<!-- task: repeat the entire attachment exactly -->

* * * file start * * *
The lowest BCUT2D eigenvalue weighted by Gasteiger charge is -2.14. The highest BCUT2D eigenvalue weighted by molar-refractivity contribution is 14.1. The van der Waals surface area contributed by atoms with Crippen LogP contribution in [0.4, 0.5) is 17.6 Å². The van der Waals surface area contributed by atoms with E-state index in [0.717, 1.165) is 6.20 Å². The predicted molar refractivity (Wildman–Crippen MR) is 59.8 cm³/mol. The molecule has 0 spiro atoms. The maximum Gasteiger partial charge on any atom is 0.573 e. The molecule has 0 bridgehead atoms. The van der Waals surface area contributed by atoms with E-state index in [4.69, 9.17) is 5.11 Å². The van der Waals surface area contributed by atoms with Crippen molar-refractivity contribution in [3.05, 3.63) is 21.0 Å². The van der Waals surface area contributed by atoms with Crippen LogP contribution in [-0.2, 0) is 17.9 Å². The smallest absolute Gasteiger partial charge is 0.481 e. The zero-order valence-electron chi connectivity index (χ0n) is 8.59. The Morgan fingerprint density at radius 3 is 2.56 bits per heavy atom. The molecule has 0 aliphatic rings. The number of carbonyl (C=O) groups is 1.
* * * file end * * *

The lowest BCUT2D eigenvalue weighted by Gasteiger charge is -2.14. The highest BCUT2D eigenvalue weighted by molar-refractivity contribution is 14.1. The van der Waals surface area contributed by atoms with Crippen LogP contribution in [0.4, 0.5) is 17.6 Å². The van der Waals surface area contributed by atoms with E-state index in [0.717, 1.165) is 6.20 Å². The predicted molar refractivity (Wildman–Crippen MR) is 59.8 cm³/mol. The molecule has 0 spiro atoms. The maximum Gasteiger partial charge on any atom is 0.573 e. The molecule has 0 bridgehead atoms. The van der Waals surface area contributed by atoms with E-state index in [4.69, 9.17) is 5.11 Å². The van der Waals surface area contributed by atoms with Crippen molar-refractivity contribution in [3.05, 3.63) is 21.0 Å². The van der Waals surface area contributed by atoms with Crippen LogP contribution in [-0.2, 0) is 17.9 Å². The smallest absolute Gasteiger partial charge is 0.481 e. The zero-order valence-electron chi connectivity index (χ0n) is 8.59. The Morgan fingerprint density at radius 3 is 2.56 bits per heavy atom. The molecule has 0 aliphatic rings. The number of carbonyl (C=O) groups is 1.